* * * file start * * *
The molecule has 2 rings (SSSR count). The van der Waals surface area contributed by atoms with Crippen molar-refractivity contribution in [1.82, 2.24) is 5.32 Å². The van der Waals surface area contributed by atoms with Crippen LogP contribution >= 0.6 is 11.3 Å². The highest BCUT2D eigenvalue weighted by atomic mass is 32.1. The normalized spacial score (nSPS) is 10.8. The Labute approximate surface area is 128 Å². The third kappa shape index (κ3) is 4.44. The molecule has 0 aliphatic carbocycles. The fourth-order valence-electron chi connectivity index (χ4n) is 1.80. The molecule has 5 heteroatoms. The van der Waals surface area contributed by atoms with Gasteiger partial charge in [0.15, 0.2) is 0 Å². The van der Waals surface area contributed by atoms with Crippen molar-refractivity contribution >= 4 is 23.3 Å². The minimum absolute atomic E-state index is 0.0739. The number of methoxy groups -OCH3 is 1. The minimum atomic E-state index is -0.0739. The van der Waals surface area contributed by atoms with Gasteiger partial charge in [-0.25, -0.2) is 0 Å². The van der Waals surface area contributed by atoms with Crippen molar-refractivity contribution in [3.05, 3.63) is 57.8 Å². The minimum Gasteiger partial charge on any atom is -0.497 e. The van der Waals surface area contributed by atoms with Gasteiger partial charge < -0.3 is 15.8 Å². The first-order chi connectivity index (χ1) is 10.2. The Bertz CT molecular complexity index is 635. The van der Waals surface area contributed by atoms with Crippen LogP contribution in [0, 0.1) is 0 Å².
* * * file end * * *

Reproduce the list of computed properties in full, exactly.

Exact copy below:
The molecule has 2 rings (SSSR count). The van der Waals surface area contributed by atoms with Crippen molar-refractivity contribution in [1.82, 2.24) is 5.32 Å². The van der Waals surface area contributed by atoms with Crippen LogP contribution >= 0.6 is 11.3 Å². The highest BCUT2D eigenvalue weighted by atomic mass is 32.1. The normalized spacial score (nSPS) is 10.8. The Labute approximate surface area is 128 Å². The third kappa shape index (κ3) is 4.44. The molecule has 0 aliphatic carbocycles. The fourth-order valence-electron chi connectivity index (χ4n) is 1.80. The molecule has 5 heteroatoms. The van der Waals surface area contributed by atoms with Gasteiger partial charge in [0.15, 0.2) is 0 Å². The van der Waals surface area contributed by atoms with Crippen molar-refractivity contribution >= 4 is 23.3 Å². The minimum absolute atomic E-state index is 0.0739. The number of methoxy groups -OCH3 is 1. The minimum atomic E-state index is -0.0739. The van der Waals surface area contributed by atoms with Gasteiger partial charge in [-0.25, -0.2) is 0 Å². The van der Waals surface area contributed by atoms with Crippen molar-refractivity contribution in [3.05, 3.63) is 57.8 Å². The minimum Gasteiger partial charge on any atom is -0.497 e. The van der Waals surface area contributed by atoms with Gasteiger partial charge < -0.3 is 15.8 Å². The first-order chi connectivity index (χ1) is 10.2. The Bertz CT molecular complexity index is 635. The van der Waals surface area contributed by atoms with Crippen LogP contribution in [0, 0.1) is 0 Å².